An updated study, entitled Artificial vision with wirelessly powered subretinal electronic implant has been published online in the February 2013 issue of Proceedings of the Royal Society B: Biological Sciences. Proceedings B is the Royal Society’s biological research journal, dedicated to the rapid publication of high-quality research papers.
The paper summarizes the results of a nine-subject clinical trial of a functional retinal implant for patients with retinitis pigmentosa. The retinal implant project is headed by Eberhart Zrenner, M.D., founding director of the Institute for Ophthalmic Research in Tübingen, Germany. The retinal implant was developed with funding from the German government and Retinal Implant AG.
The study is authored by lead author Katarina Stingl and colleagues who represent the following institutions: University of Tübingen, Germany; Semmelweis University, Budapest, Hungary; Clinic Friedrichstadt, Dresden, Germany; Retina Implant AG, Reutlingen, Germany; and Klinikum Stuttgart, Stuttgart, Germany.
How the Retinal Implant Device Works
A cable from the implanted chip in the eye leads under the temporal muscle to exit behind the ear and connects with a wirelessly operated power control unit. The wireless power control unit is a small handheld external device, attached to a neckband that allows the unit to rest on the chest. Here is more information from the Proceedings B paper:
History of the Research
The Initial Pilot Study
Initially, a total of 11 patients received the chip device [Note: Each required a six-hour implantation surgery] in the pilot study starting in 2005, but the researchers changed the placement of the chip in the retina in an effort to improve outcomes after the first eight patients were treated. [Note: The device did not work for these initial eight patients because it was not implanted deeply enough within the eye.]
The last three patients treated were able to locate bright objects on a dark table after receiving the implant, and two of the three could name some specific objects the first time they saw them.
The Clinical Trial
Retina Implant AG’s initial clinical trial was conducted with nine subjects, from May 19, 2010 to July 28, 2011 in Tübingen, Germany. Here is more information from the Proceedings B paper:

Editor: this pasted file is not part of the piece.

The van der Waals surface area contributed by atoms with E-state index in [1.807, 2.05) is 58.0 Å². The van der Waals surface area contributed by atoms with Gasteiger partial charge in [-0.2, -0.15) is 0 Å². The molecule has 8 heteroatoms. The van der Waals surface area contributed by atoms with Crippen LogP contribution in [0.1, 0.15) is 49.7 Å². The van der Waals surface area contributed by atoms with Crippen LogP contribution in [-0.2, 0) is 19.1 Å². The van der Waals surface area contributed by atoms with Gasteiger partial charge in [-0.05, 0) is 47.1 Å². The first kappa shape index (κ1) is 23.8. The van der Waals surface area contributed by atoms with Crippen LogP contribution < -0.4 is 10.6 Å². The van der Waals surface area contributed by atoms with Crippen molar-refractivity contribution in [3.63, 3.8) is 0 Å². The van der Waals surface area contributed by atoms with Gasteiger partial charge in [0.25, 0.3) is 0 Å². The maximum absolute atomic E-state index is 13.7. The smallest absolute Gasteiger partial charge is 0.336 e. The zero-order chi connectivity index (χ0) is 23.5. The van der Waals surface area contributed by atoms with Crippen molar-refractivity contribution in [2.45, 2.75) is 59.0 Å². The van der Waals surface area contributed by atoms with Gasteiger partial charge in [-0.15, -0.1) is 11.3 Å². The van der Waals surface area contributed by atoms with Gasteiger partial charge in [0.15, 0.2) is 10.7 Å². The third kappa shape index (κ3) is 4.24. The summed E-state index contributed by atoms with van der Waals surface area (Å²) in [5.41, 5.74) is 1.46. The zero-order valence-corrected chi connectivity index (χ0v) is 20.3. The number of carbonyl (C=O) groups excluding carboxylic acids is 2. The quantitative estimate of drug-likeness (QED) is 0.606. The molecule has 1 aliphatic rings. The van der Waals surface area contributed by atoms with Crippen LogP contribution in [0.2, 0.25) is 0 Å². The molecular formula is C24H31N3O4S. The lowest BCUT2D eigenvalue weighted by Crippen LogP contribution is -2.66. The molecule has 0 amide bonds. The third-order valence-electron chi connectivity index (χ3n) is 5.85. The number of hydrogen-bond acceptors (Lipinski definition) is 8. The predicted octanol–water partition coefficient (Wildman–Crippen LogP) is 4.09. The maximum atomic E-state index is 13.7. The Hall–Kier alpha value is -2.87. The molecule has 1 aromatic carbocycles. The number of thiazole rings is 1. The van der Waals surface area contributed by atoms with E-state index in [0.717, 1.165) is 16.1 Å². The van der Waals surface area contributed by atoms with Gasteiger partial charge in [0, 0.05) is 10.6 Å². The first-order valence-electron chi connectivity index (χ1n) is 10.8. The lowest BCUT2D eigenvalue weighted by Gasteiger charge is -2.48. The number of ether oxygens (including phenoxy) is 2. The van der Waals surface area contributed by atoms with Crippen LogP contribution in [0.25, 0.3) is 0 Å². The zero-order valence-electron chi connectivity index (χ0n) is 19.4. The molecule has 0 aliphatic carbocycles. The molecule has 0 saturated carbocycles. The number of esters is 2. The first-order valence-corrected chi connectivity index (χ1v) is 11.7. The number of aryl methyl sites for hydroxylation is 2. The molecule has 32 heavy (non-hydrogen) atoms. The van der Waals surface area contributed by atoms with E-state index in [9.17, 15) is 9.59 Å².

Nine patients (four females, five males) aged 35–62 years participated in the first clinical trial. The patients received the subretinal visual implant in one eye (the one with the worst visual function). Visual function prior to implantation was light perception without correct light source localization (eight patients) or complete blindness (no light perception, one patient) caused by hereditary retinal diseases (eight patients with retinitis pigmentosa, one patient with cone-rod dystrophy). None of the subjects had other eye diseases that might affect the visual pathway.
The observation period of the subjects was three to nine months. In several patients, the observation period was limited by technical instability of the implant and was followed by the removal of the implant. Subject S8 developed post-operative subretinal bleeding in the area of the implant, and the intraocular pressure increased to 46 mmHg. This issue was resolved with topical and general medication.
In Subject S1, a touch of the optic nerve head by the tip of the implant occurred [during the surgical implantation procedure] and resulted in failure of light perception via the implant. This subject was therefore excluded from the results presented herein.
Clinical Trial Results
Excerpted from the Proceedings B paper:
In the near-vision range, the most relevant reports included the recognition of facial characteristics, such as mouth shapes (smiles) or the presence/absence of glasses, and differentiation between the contours of people and clothing patterns (striped patterns, black jacket versus white shirt).
In the far-vision range, the most frequently reported perception was finding the line of the horizon and objects along the horizon, such as houses or trees. A river was described as a bright, reflecting stripe. Cars on the street were localized on the basis of bright reflections from their surfaces; the same was true of glass windows in general.
One patient reported recognizing stopping and moving cars at night due to their headlights, as well as recognition of the course of the street according to the alignment of the streetlights. Another patient reported seeing the contours of the heads of his colleagues during a work meeting. One patient was able to read the letters of restaurant signs and store names.
When we asked our subjects about the quality of the artificial vision, they described blurred images of the world in grey tones, which is reminiscent of unfocused images from an older black-and-white television set.
The full report of clinical trial results is available at Artificial vision with wirelessly powered subretinal electronic implant in Proceedings B.
A Second Clinical Trial is Underway
On December 7, 2011, Retina Implant AG announced the initiation of the multi-center phase of the company’s second human clinical trial, which has expanded to five new European sites: Oxford, London, Budapest, and two additional locations in Germany. Unlike the first human clinical trial, this retinal implant will be permanent and patients will use the implant in real-life settings.
VisionAware will continue to provide updates of this highly anticipated research as they become available. You can also read about the Argus II, another retinal implant in development, at The Argus II Retinal Prosthesis (“Bionic Eye”) Receives Humanitarian Use FDA Approval on the VisionAware blog.
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